Cupping: 30 minute session for $40
- Cupping therapy has many benefits and has been used to treat painful symptoms such as back pain, sciatica, shoulder pain and more. Cupping is successful at promoting blood circulation, reducing inflammation and reducing stress.
Gua sha is a healing technique of traditional East Asian medicine. Sometimes called ‘coining, spooning or scraping'. Raising sha removes blood stagnation considered pathogenic in traditional East Asian medicine. Modern research shows the transitory therapeutic petechiae produce an anti-inflammatory and immune protective effect that persists for days following a single Gua Sha treatment accounting for the immediate relief that patients feel from pain, stiffness, fever, chill, cough, wheeze, nausea and vomiting etc, and why Gua sha is effective in acute and chronic internal organ disorders including liver inflammation in hepatitis.
Gua sha can be used anywhere over the body but is typically applied at the back, neck, shoulders, chest, abdomen, buttocks and limbs. Gua sha is also applied over the joints but not without first treating the channels that supply a joint area.
Cupping is the term applied to a technique that uses small glass cups or bamboo jars as suction devices that are placed on the skin. There are several ways that a practitioner can create the suction in the cups. One method involves swabbing rubbing alcohol onto the bottom of the cup, then lighting it and putting the cup immediately against the skin. Suction can also be created by placing an inverted cup over a small flame, or by using an alcohol-soaked cotton pad over an insulating material (like leather) to protect the skin, then lighting the pad and placing an empty cup over the flame to extinguish it. Flames are never used near the skin and are not lit throughout the process of cupping, but rather are a means to create the heat that causes the suction within the small cups.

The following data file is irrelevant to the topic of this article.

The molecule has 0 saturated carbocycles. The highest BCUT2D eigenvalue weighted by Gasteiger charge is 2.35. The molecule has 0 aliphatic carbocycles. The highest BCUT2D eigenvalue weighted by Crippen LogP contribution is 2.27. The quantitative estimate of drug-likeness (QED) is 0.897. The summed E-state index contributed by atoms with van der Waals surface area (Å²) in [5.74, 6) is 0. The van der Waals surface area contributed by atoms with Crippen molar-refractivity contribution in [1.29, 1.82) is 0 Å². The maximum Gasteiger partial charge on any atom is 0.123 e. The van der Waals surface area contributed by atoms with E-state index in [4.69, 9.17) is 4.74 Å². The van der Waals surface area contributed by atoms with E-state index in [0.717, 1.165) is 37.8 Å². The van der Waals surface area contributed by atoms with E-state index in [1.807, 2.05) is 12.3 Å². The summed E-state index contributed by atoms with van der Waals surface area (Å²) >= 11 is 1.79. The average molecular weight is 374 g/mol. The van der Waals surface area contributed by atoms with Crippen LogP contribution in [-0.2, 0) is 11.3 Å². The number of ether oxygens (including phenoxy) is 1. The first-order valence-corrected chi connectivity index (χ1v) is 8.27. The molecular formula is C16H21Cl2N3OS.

Once the suction has occurred, the cups can be gently moved across the skin (often referred to as "gliding cupping). The suction in the cups causes the skin and superficial muscle layer to be lightly drawn into the cup. Cupping is much like the inverse of massage - rather than applying pressure to muscles, it uses gentle pressure to pull them upward. For most patients, this is a particularly relaxing and relieving sensation. Once suctioned, the cups are generally left in place for about ten minutes while the patient relaxes. This is similar to the practice of Tui Na, a traditional Chinese medicine massage technique that targets acupuncture points as well as painful body parts, and is well known to provide relief through pressure.
Generally, cupping is combined with acupuncture in one treatment, but it can also be used alone. The suction and negative pressure provided by cupping can loosen muscles, encourage blood flow, and sedate the nervous system (which makes it an excellent treatment for high blood pressure). Cupping is used to relieve back and neck pains, stiff muscles, anxiety, fatigue, migraines, rheumatism, and even cellulite. For weight loss and cellulite treatments, oil is first applied to the skin, and then the cups are moved up and down the surrounding area.
This treatment is also valuable for the lungs, and can clear congestion from a common cold or help to control a person's asthma. In fact, respiratory conditions are one of the most common maladies that cupping is used to relieve. Three thousand years ago, in the earliest Chinese documentation of cupping, it was recommended for the treatment of pulmonary tuberculosis.